Συμβουλές για γονείς

How to interpret children's paintings!

ΕκτύπωσηΕκτύπωση

childs painting

A child's painting expresses experiences, feelings and sometimes offers valuable clues to your child's mental health. Look for the "why" in his paintings and help him express his feelings.
 
 
 
Through his paintings, the child has a lot to tell you. As strange as it may sound, from the very first steps your child can express what he or she is feeling by imprinting them on paper. All you need to do is supply it with paints and markers. The little Picasso with his painting not only releases his energy but also completes his contact with the outside world. Each painting has a different interpretation. Every line a child forms is a sign of their feelings for the environment in which they live and work. Children's paintings are one of the main research topics for psychologists. Child painting is considered a psychotherapeutic act, which at the same time contributes to the development of perceptual abilities as well as its ability to approach a subject.
 
For children, though, art is something different, because above all it is the means to express and capture their spontaneity. Every child, however, changes with age. His perception develops and differs from the stimuli he receives.
 
 
 

Intellectual development with creations

 
As children go through the stages of organizing their intellectual abilities and developing relationships with the environment, their paintings exhibit changes that can be observed but not always interpreted. As your child grows, he differentiates his artistic expression (that is, the way he represents his experiences based on the stimuli he has received). Your child from an early age - and before he can even articulate a complete phrase - expresses a desire to leave his paintings even on the walls of the house.
 
Initially, the child will paint with repetitive lines and smudges on the walls, furniture, and paper that will be placed in front of him. Much later, the symbols he paints will have specific and recognizable shapes. At this stage your toddler can capture concepts (eg home, family), observe, explore the environment and get into a learning process (eg shapes, colors).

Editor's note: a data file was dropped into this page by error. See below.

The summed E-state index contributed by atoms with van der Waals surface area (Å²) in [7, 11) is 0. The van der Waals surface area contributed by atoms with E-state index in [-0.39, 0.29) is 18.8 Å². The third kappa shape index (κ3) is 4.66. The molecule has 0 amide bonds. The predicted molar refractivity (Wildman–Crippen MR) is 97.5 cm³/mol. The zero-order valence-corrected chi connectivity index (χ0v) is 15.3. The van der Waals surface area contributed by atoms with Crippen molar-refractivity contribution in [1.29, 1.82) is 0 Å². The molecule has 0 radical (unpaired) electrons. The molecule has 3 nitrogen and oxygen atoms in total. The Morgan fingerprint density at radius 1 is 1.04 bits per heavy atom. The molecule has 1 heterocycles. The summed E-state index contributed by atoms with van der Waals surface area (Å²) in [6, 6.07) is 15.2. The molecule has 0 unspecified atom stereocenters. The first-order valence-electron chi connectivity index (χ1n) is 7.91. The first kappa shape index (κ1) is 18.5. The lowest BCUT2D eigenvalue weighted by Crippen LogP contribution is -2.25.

At the age of 5 he will put things he draws circularly on paper. At 7 years of age the objects will be linearly positioned and each object will be presented frontally in the image. Thus, the tree, the house, the human will be pictured side by side, with no relation to their forms. From 9 to 12 years, the objects depicted are now more closely related. Pictures begin to represent places and objects when your child is already in adolescence.
 
 
 

6 stages of artistic development!

 
  • Blurry stage (2-4 years): The painting at this stage is characterized by lack of organization, straight and circular writing. At the age of 4, the child begins to name what he paints.
  • Primitive stage (4-7 years): The painting is characterized by representational symbols and rudimentary human figures.
  • Schematic stage (7-9 years old): At this stage the development of the representational symbols, the composition, the color for specific objects and the specific forms for people are observed.
  • Emerging Realism Stage (9-11 years): At this stage improves the visualization of colors and colors in nature, while increasing the stiffness in visual expression.
  • False-realism stage (11-13 years): Increased awareness of human forms and the environment. Caricature perfection.
  • Period of decisions (puberty). Complex expression is observed. Many children, of course, may never reach this stage.
 

Drawings of Memory and Fantasy!